"The current cluster was delivered Oct. 20-23, and basically, the whole of the Scientific Computing group took time out from usual operations to get it up and running. We even had some engineers from Intel who came and made sure things were going well." Joo says.
The intense effort was aimed at landing the new supercomputer, which featured 64 new Intel Xeon Phi coprocessors, on the newest TOP500 supercomputer list that was just released on Nov. 12.
The TOP500 ranking is based on the number of Teraflops, or trillions of operations per second, that a system can compute. The full JLab system clocked out at 68 Teraflops, just shy of the 77 Teraflops needed to make the list. More than three-quarters of the supercomputers on the list use Intel chips, including seven systems that use the new MIC Xeon Phi chips.
However, the team also benchmarked the speed of the new chips with their own code for solving the highly complex theory that describes how particles interact. Jefferson Lab has been working with Intel Parallel Labs for about a year to figure out how to exploit the capabilities of the new accelerator chips.
"On this new architecture, we've been looking at figuring out the effectiveness of techniques to make best use of cache and memory using the cores available and the vector processing engines. These aspects are also common to some degree in regular current generation processors and will likely feature in many new processors," Joo adds.
Watson says the system was just right for these kinds of tests.
"Jefferson Lab was one of fewer than a dozen sites in the world that got early prototypes of this early-generation chip. We've been working with them almost a year now. The size of the system, 16 servers, each with four Xeon Phi accelerator cards, is big enough to be a useful target of development," Watson explains. "Balint has developed one particular micro-benchmark kernel, and he's spent some months tweaking it and getting higher and higher performance."
"The techniques we used also fit nicely onto the existing architectures. So, when we took the new code and the code infrastructure and put it back onto the regular Xeons, their performance was also improved," Joo says.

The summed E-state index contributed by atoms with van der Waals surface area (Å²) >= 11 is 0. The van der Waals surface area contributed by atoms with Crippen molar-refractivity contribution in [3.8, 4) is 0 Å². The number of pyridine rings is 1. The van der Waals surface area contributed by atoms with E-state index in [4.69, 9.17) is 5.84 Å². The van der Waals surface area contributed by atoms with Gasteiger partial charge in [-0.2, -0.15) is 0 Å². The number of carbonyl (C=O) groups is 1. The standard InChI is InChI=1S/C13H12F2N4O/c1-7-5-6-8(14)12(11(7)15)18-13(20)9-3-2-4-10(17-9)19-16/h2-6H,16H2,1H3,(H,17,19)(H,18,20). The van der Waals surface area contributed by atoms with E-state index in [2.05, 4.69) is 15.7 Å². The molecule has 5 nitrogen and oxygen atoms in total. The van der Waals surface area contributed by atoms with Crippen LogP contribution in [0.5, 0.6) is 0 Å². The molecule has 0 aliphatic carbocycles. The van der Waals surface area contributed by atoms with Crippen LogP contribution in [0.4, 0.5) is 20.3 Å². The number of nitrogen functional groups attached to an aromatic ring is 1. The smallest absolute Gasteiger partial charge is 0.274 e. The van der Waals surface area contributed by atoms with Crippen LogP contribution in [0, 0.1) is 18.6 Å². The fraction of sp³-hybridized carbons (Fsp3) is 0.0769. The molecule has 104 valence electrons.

Indeed, after the optimization of both the Xeon Phi and the regular Xeon codes, the new code ran three times as fast as the previous one. The Intel MIC Xeon Phi chips in turn performed the calculations just over twice as fast as the regular Xeon chips with the improved code, an overall improvement of a factor of six. It is hoped that further optimization of the code will speed the calculations even more, yielding a top-shelf system for theory calculations.
However, the laboratory isn't hanging its hat on just one technology. A rival computation accelerator technology, which uses graphics processing units (GPUs) instead of CPUs, is also upping its game with a newly released version.
NVIDIA Tesla K20 GPU Accelerators
While Jefferson Lab supercomputers currently engage first- and second-generation GPUs, the third-generation chips have just arrived and will soon be added to the mix.
The laboratory is currently testing the new GPUs. NVIDIA indicates that the new GPUs exhibit a marked improvement in performance over un-accelerated systems, having carried out benchmark calculations using a framework for theory calculations developed at the laboratory called Chroma, along with a library of code with highly optimized routines for NVIDIA GPUs called QUDA.
Since the first NVIDIA GPUs were deployed at Jefferson Lab in 2009, code developers at the laboratory and NVIDIA have worked in partnership to ensure that Chroma and QUDA harness their full capabilities for science.
"We look forward to accessing the improved efficiency of this new generation of GPUs. Using the current versions of Chroma and QUDA we see an improvement of up to 45 percent in speed for our calculations over the previous generation of Tesla GPUs," Joo says. “And, the code running on a single GPU runs about nine times as fast as on an un-accelerated node," he added.